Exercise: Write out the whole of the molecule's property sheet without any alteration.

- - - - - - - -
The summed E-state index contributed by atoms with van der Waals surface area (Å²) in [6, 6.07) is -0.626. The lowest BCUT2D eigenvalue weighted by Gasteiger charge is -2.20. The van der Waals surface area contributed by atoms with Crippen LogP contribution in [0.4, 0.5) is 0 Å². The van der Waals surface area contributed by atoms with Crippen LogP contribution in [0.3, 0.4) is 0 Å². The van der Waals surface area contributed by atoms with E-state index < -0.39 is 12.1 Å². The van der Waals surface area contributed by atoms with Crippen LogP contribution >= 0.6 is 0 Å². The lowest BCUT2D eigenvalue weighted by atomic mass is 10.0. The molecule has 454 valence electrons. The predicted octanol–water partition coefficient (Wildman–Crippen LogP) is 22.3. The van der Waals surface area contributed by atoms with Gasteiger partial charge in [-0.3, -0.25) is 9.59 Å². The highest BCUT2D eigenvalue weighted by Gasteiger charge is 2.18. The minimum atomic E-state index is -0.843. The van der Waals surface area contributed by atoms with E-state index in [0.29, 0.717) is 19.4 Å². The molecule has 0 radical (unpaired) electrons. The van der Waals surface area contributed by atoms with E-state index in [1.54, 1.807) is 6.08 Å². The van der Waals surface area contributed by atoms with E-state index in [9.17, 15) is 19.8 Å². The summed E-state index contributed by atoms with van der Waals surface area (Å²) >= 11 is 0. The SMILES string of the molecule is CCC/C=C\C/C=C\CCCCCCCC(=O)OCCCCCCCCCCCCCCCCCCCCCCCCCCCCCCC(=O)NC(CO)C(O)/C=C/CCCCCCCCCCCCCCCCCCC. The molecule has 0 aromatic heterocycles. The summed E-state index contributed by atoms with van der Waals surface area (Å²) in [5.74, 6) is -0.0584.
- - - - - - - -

The summed E-state index contributed by atoms with van der Waals surface area (Å²) in [6, 6.07) is -0.626. The lowest BCUT2D eigenvalue weighted by Gasteiger charge is -2.20. The van der Waals surface area contributed by atoms with Crippen LogP contribution in [0.4, 0.5) is 0 Å². The van der Waals surface area contributed by atoms with Crippen LogP contribution in [0.3, 0.4) is 0 Å². The van der Waals surface area contributed by atoms with E-state index < -0.39 is 12.1 Å². The van der Waals surface area contributed by atoms with Crippen LogP contribution >= 0.6 is 0 Å². The lowest BCUT2D eigenvalue weighted by atomic mass is 10.0. The molecule has 454 valence electrons. The predicted octanol–water partition coefficient (Wildman–Crippen LogP) is 22.3. The van der Waals surface area contributed by atoms with Gasteiger partial charge in [-0.3, -0.25) is 9.59 Å². The highest BCUT2D eigenvalue weighted by Gasteiger charge is 2.18. The minimum atomic E-state index is -0.843. The van der Waals surface area contributed by atoms with E-state index in [0.29, 0.717) is 19.4 Å². The molecule has 0 radical (unpaired) electrons. The van der Waals surface area contributed by atoms with E-state index in [1.54, 1.807) is 6.08 Å². The van der Waals surface area contributed by atoms with E-state index in [9.17, 15) is 19.8 Å². The summed E-state index contributed by atoms with van der Waals surface area (Å²) >= 11 is 0. The SMILES string of the molecule is CCC/C=C\C/C=C\CCCCCCCC(=O)OCCCCCCCCCCCCCCCCCCCCCCCCCCCCCCC(=O)NC(CO)C(O)/C=C/CCCCCCCCCCCCCCCCCCC. The molecule has 0 aromatic heterocycles. The summed E-state index contributed by atoms with van der Waals surface area (Å²) in [5.74, 6) is -0.0584.